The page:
The Woodmans

Film
3 out of 5 stars
woodmansREV1
I AM A CAMERA Francesca Woodman plunges into her work.

Time Out says

3 out of 5 stars

Making art is more than a pastime, a hobby or even a career, as shown in the emotional family profile The Woodmans. "Art is a very high priority," says painter-photographer and father George, "...you don't mess around." It's the lure that drew him, in the 1950s, to his hardworking wife, Betty, a ceramicist, turning them into one of those lovably intense couples that discusses process. It's what made them raise two extremely liberated children, the latter of whom, Francesca, would go to RISD, make beautiful photographs in the 1970s, flail delicately at rejection and take her own life in 1981. And evidently, it's what's helped the Woodmans move through that loss.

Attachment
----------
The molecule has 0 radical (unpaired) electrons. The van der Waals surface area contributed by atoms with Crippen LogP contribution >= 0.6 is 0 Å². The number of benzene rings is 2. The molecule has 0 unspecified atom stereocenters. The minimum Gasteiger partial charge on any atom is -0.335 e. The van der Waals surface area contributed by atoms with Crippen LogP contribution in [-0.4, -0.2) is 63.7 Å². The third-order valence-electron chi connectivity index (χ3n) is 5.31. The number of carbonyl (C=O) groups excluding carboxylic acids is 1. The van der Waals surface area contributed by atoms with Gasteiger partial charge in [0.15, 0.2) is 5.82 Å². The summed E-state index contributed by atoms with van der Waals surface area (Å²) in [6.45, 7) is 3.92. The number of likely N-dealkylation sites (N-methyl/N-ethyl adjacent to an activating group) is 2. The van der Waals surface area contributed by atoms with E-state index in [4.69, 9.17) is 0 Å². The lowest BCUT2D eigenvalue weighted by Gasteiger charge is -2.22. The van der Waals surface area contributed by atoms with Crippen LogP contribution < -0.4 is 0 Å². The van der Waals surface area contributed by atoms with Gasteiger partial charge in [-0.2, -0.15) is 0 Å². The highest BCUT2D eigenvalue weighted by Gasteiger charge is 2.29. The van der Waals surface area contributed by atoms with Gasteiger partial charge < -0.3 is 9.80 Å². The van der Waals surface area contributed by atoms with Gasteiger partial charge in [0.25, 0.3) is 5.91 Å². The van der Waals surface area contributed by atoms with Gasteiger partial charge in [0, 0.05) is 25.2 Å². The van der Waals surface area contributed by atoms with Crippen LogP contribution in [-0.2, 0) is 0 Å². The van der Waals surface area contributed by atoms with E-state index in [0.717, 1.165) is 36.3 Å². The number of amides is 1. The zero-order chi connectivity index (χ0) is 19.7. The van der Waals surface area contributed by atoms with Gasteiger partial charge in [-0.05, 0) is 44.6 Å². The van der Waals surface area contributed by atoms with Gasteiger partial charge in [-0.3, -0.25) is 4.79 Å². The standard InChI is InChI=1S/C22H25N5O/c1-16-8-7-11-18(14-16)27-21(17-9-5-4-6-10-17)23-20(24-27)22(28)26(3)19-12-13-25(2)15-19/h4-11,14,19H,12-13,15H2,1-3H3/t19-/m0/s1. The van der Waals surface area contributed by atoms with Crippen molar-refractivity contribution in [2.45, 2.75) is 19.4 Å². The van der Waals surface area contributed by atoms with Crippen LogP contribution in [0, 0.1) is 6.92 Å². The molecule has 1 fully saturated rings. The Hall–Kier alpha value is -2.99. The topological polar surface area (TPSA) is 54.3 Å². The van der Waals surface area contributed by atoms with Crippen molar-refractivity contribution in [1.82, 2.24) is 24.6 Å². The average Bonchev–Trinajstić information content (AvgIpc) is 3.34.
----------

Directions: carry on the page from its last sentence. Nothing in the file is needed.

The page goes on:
Nightline vet Scott Willis doesn't demean his subjects, nor does he pretend to explain the enormity of their tragedy, and for that, his doc has gotten some praise. But by trying so hard not to judge them, he does so, in a far subtler way that won't be lost on regular audiences: Francesca, swirling in her spooky body art and superimposed diary text, is presented like some sadly lost genius, not like the vaguely pretentious young person (with enormous needs) she was. Her parents dither on, quietly, about her work, and you want to scream at their ignorance. If The Woodmans has something profound to say---and it does, unwittingly---it's that art can't raise a child solo.

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